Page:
Thanks a lot for any comments!
I have not heard the Response 2.5. The Studio 140's do sound great on vocals. Either would work with any solid state amp, though I have not heard them with one. I prefer tubes myself, and they are efficient enough to be paired with most tube amps. The Response series should be, too.
I listened to the Proac Response 2.5 and Coincident Partial and Super Eclipse II.
Both hooked to Rogue Tube Mono-blocks. Pre-amps deferred (We tried Rogue, Canary, Joule-Electra, Shanling Solid State, etc).
These speakers represent two different house sounds:
Eril's description of Proac is bang on in my mind.
Very sweet and warm mid-range.
Slightly rolled off highs and not the tightest bass around (some tweaking can be done with the sponge that blocks the port and a powerful solid state will control it better but its basic character remains).
Probably typical British sound (easy on the ears, warm but slightly soft and not the fastest and most resolving).
The Coincident sounded much faster, more dynamic, extended on both ends, clearer, more resolving but more than anything: open and ambient (lots of air) at the expense of less mid range lushness/body and sweetness.
The Coincident is more tube friendly to say more efficient.
Which is better?
Personal preference and your room and gear of course.
Probably if both speakers' fortes could have been integrated in one set of speakers they would have been the cat's meow...
To my personal taste, I would want some happy medium and if forced to live with one or the other I would probably do the following:
Proac- I would try to match it with a 5751 tube based pre-amp which is sparkly, has a forward mid-range and very extended on both top and bottom, like a Joule-Electra LA-100 Mk III and a Bi-Polar based powerful Solid State amp (Bryston 4B, 7B Simaudio W5).
Coincident - I would go to tube only front end, preferably 300B (that is what they were designed to work with) to try to get more mid-range body while retaining the airiness and clarity.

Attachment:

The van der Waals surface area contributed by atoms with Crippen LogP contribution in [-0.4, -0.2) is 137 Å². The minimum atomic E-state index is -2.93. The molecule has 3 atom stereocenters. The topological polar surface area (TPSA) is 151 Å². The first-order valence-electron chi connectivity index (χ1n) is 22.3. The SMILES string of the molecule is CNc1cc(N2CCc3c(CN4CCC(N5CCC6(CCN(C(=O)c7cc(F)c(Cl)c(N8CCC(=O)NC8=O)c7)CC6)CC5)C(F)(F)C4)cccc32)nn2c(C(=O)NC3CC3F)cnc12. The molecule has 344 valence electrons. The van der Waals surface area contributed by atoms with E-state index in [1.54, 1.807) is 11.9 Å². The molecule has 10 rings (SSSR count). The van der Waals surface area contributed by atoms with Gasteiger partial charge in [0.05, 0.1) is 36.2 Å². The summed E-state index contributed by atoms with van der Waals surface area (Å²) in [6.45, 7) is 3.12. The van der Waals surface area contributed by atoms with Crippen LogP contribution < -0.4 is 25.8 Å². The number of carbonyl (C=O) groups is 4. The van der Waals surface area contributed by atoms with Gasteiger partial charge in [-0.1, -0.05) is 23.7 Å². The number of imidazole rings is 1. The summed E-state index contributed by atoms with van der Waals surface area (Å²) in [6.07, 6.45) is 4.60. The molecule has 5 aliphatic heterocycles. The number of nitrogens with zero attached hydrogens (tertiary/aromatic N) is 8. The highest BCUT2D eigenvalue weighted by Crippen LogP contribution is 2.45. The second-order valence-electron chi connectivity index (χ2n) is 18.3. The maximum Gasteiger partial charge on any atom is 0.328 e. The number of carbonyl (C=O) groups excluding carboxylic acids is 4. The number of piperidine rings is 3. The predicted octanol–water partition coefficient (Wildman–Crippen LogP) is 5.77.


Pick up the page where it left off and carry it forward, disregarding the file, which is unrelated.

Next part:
They're both good speakers. Define your preferences and have a listen to both.
I've had the Proac D25 (similar to the 28, same drivers) with high quality SS amplification (Rowland concerto with PC-1) and the sound was definitely tilted up at the high end. I have had Harbeth here, and at least these D25's are NOT the 'english' sound, if Harbeth is what that sound is. That said, they do produce a nice soundstage and do very well for what they do. I put my Tyler's back in the system however, and breathed a sigh of relief. The Proac's were very 'hot' with my gear. Everyone seems to say tubes make the match. I would like to hope there was not that much difference between tubes and SS. I've heard McIntosh MA6900 and C22/MC240 combo, and the two sounded very similar with B&W speakers. Why a speaker (like Proac) would vary so much from one to another would be beyond my meager understanding of electronics. Lest anyone say that my amp is class 'D' and perhaps 'digital sounding', remember that the panel in the Absolute SOund that reviewed several Class 'D' amps found them lacking in output in the high treble range. Go figure...
Let's remember that we're talking about three different speakers here: the Response 2.5s, the D25s and the D28s. As an owner of the Responses, and in light of the posts above (I haven't heard the 25s or 28s), it's clear to me that the change of drivers has resulted--not surprisingly--in a change of acoustic character. Whether that's a good thing or a bad thing, that's up to your ears to say. But as an owner of older Celestions and older B&Ws, and perhaps a future owner of Harbeths or Spendors, I know where the Responses should be categorized.